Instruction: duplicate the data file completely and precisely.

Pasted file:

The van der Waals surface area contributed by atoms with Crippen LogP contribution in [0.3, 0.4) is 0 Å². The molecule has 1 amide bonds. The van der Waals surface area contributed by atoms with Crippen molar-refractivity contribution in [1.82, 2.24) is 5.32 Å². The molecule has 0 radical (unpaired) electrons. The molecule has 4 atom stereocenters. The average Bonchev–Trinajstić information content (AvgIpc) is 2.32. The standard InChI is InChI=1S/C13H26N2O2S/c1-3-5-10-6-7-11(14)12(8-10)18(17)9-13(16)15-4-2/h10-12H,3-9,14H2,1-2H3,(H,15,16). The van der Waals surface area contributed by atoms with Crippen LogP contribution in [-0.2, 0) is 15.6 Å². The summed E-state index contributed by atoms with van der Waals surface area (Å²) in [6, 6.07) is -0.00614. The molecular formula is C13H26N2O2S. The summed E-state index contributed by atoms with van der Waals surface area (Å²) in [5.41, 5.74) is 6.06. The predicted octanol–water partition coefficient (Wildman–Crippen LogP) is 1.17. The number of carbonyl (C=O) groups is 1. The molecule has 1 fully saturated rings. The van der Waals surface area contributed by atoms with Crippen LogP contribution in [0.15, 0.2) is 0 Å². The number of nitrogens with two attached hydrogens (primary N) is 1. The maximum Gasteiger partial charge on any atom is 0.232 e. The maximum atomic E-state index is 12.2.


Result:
The van der Waals surface area contributed by atoms with Crippen LogP contribution in [0.3, 0.4) is 0 Å². The molecule has 1 amide bonds. The van der Waals surface area contributed by atoms with Crippen molar-refractivity contribution in [1.82, 2.24) is 5.32 Å². The molecule has 0 radical (unpaired) electrons. The molecule has 4 atom stereocenters. The average Bonchev–Trinajstić information content (AvgIpc) is 2.32. The standard InChI is InChI=1S/C13H26N2O2S/c1-3-5-10-6-7-11(14)12(8-10)18(17)9-13(16)15-4-2/h10-12H,3-9,14H2,1-2H3,(H,15,16). The van der Waals surface area contributed by atoms with Crippen LogP contribution in [-0.2, 0) is 15.6 Å². The summed E-state index contributed by atoms with van der Waals surface area (Å²) in [6, 6.07) is -0.00614. The molecular formula is C13H26N2O2S. The summed E-state index contributed by atoms with van der Waals surface area (Å²) in [5.41, 5.74) is 6.06. The predicted octanol–water partition coefficient (Wildman–Crippen LogP) is 1.17. The number of carbonyl (C=O) groups is 1. The molecule has 1 fully saturated rings. The van der Waals surface area contributed by atoms with Crippen LogP contribution in [0.15, 0.2) is 0 Å². The number of nitrogens with two attached hydrogens (primary N) is 1. The maximum Gasteiger partial charge on any atom is 0.232 e. The maximum atomic E-state index is 12.2.